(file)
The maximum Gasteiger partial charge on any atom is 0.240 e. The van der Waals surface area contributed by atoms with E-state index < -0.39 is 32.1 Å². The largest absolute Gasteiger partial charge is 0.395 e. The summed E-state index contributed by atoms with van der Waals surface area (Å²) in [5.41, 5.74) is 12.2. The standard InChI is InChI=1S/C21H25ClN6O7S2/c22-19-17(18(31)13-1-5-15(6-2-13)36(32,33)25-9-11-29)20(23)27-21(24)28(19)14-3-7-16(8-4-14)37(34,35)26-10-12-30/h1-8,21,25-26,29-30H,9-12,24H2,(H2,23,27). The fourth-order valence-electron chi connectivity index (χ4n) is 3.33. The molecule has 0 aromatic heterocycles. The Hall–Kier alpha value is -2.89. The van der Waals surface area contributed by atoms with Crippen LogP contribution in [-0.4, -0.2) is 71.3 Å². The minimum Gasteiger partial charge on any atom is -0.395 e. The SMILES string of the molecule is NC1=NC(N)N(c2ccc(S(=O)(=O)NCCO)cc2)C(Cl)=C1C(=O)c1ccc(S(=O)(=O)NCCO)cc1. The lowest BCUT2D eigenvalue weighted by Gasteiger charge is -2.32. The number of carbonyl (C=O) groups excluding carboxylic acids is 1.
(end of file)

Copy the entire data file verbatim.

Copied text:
The maximum Gasteiger partial charge on any atom is 0.240 e. The van der Waals surface area contributed by atoms with E-state index < -0.39 is 32.1 Å². The largest absolute Gasteiger partial charge is 0.395 e. The summed E-state index contributed by atoms with van der Waals surface area (Å²) in [5.41, 5.74) is 12.2. The standard InChI is InChI=1S/C21H25ClN6O7S2/c22-19-17(18(31)13-1-5-15(6-2-13)36(32,33)25-9-11-29)20(23)27-21(24)28(19)14-3-7-16(8-4-14)37(34,35)26-10-12-30/h1-8,21,25-26,29-30H,9-12,24H2,(H2,23,27). The fourth-order valence-electron chi connectivity index (χ4n) is 3.33. The molecule has 0 aromatic heterocycles. The Hall–Kier alpha value is -2.89. The van der Waals surface area contributed by atoms with Crippen LogP contribution in [-0.4, -0.2) is 71.3 Å². The minimum Gasteiger partial charge on any atom is -0.395 e. The SMILES string of the molecule is NC1=NC(N)N(c2ccc(S(=O)(=O)NCCO)cc2)C(Cl)=C1C(=O)c1ccc(S(=O)(=O)NCCO)cc1. The lowest BCUT2D eigenvalue weighted by Gasteiger charge is -2.32. The number of carbonyl (C=O) groups excluding carboxylic acids is 1.